Friday Blast #52
Celebrating one year of posting these things! Or the 52nd post to be more precise, which is a bit over a year, on account of some major laziness.
How Dropbox securely stores your passwords (2016) - a more up-to-date approach for password storing than simply “hash with
bcrypt”. The first step is a
SHA512 on the client side, to get the password to a “normal state”. Then the regular
bcrypt password function as the workhorse of protection. Finally,
AES256 encryption with a well known (but still secret) key. The latter is simply a defence in depth approach.
Password and credential management in 2018 (2018) - an extension of the previous post, with even nicer goodies. Not written by a big company, but the ideas are still good. The first
SHA512 step is extended to include a global salt, to make even the data sent from client to server unique to the service and mitigate some parts of password reuse.
bcrypt is optionally replaced with
Argon2d, a newer/better/not yet as tested KDF. Finally the last encryption step is replaced with
ChaCha20-Poly1305, an alternative and newer symmetric encryption algorithm. There is also a nice discussion on storing API keys and other such secrets. Again, from the perspective of the service providing them. These are, again “passwords”, and even if no human is compromised because they’re revealed, it’s still super important to get security for them right.
The RED Method - how to instrument your services (2018) - nice service-centric approaches to looking at a service’s metrics - look at request volume, error volume and request latency as a baseline for how you understand a service. This should be coupled with machine metrics (CPU, memory, IOs of various sorts), dependent infra metrics (DB reads/writes and problems with them, cache hits etc) and higher level business metrics for the service (how many “clients” currently active, various business-level errors etc).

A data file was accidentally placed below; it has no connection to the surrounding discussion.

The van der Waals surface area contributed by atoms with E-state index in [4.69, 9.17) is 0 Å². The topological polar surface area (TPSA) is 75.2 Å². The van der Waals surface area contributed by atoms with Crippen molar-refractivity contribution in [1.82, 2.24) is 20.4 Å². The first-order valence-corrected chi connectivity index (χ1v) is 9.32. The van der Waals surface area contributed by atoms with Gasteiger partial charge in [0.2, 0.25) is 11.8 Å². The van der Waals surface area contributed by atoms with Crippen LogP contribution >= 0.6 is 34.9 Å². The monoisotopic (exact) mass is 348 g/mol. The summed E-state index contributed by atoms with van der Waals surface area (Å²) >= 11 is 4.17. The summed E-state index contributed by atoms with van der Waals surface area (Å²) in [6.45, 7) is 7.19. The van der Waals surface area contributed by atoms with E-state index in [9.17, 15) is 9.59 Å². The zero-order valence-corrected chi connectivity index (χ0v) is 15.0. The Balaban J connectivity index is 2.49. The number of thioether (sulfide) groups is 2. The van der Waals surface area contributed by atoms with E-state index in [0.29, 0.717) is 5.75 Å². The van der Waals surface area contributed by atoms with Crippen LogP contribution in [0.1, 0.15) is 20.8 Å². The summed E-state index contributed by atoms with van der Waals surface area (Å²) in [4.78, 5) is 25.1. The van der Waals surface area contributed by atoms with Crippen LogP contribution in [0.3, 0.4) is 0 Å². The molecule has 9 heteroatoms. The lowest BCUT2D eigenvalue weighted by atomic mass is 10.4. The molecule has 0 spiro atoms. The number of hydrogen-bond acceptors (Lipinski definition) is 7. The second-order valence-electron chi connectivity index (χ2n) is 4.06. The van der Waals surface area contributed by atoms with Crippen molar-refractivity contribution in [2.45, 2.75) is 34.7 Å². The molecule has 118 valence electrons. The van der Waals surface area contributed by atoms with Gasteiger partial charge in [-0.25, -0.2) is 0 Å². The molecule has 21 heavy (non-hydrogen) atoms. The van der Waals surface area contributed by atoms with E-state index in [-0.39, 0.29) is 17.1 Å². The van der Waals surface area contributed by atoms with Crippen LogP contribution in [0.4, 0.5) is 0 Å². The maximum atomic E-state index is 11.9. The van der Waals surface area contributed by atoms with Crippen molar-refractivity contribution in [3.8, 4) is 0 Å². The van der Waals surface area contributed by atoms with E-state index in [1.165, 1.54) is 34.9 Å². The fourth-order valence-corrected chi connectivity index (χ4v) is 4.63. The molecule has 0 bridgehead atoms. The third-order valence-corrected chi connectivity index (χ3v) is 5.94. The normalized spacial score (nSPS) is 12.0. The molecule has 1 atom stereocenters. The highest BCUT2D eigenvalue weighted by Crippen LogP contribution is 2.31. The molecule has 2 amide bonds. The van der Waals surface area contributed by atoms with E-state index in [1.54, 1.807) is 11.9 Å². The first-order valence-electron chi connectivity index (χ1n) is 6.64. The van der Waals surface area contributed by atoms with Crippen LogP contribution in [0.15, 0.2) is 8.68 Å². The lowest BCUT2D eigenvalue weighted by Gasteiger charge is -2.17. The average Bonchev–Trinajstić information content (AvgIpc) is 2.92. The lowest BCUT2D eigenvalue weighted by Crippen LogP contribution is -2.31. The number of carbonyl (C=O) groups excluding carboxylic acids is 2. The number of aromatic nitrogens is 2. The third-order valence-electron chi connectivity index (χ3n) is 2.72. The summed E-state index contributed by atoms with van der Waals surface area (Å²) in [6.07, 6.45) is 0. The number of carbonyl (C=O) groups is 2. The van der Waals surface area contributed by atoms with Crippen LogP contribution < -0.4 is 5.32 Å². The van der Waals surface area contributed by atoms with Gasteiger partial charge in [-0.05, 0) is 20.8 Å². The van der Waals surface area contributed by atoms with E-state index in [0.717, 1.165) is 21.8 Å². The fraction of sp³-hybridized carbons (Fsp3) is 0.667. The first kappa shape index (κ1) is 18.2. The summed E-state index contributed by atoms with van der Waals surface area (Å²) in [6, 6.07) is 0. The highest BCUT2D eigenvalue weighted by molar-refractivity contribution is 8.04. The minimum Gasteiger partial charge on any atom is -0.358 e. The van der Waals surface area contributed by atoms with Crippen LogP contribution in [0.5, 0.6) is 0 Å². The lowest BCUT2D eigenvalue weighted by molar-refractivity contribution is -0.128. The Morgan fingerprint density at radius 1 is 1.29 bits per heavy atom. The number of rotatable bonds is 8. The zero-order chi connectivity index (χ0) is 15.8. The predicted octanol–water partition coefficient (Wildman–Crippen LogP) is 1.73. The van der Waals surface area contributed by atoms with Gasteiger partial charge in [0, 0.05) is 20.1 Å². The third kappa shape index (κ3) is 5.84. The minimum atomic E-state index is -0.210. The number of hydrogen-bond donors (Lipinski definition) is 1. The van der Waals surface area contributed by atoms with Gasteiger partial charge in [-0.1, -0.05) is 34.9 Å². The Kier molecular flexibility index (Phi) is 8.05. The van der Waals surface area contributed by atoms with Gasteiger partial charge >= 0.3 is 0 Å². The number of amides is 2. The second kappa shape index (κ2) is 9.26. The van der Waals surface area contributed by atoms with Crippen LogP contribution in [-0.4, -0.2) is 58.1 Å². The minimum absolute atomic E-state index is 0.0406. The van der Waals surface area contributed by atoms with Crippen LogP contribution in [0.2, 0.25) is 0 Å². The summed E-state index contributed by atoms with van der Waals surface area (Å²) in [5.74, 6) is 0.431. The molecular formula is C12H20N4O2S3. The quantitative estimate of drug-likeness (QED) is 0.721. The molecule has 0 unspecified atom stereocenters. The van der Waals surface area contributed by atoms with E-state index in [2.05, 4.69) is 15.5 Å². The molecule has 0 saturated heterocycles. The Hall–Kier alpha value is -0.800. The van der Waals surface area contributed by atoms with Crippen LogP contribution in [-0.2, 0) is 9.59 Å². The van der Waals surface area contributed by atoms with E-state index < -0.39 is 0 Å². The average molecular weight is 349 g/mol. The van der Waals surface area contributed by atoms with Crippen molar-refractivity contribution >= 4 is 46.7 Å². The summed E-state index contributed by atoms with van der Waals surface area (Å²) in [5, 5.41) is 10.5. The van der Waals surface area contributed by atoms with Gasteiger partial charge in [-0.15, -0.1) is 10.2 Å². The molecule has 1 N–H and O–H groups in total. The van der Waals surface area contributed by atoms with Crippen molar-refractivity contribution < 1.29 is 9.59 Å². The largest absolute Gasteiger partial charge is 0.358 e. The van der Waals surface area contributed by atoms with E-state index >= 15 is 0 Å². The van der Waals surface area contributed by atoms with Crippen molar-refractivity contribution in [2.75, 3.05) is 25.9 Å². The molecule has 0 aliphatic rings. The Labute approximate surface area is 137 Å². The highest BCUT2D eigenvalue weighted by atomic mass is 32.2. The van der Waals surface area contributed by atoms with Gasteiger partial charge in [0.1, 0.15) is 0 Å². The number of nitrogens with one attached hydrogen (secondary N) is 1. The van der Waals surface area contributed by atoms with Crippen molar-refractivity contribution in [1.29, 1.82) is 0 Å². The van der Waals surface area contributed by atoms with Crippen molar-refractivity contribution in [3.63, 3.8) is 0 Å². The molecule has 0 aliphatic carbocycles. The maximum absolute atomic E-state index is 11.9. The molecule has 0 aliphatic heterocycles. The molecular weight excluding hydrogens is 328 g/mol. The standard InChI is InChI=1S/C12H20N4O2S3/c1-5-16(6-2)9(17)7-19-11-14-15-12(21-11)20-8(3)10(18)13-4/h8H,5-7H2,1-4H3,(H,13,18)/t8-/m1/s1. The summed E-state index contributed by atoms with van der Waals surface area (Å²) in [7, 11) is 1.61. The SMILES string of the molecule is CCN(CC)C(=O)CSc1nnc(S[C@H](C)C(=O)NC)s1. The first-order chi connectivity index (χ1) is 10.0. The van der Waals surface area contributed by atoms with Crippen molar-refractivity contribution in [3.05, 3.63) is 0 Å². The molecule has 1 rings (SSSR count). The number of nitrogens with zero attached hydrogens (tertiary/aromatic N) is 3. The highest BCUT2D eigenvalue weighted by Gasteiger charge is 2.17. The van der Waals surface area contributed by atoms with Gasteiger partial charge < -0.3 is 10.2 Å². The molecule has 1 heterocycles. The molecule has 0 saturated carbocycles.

Using Python’s type annotations (2018) - I’ve been a bit away from Python land lately. I was aware type annotations were a thing, but that was about it. This proved to be a nice introduction. Hopefully a type checker / linter is around the corner.
Stop future proofing software (2018) - wise words here. Basically, the advice is to build something fast and release it to clients as is, and worry about scaling when there’s actual scale. Fairly pointed to “Internet applications”, but still good stuff. There’s also a nice discussion on just how powerful modern machines are, and how many of the advice around designing software to scale is stuck 10 years ago. There’s basically a lot vertical scaling can do for you, before you need horizontal one. My experience at StackOverflow and Taxfiy makes me resonate with this advice a lot.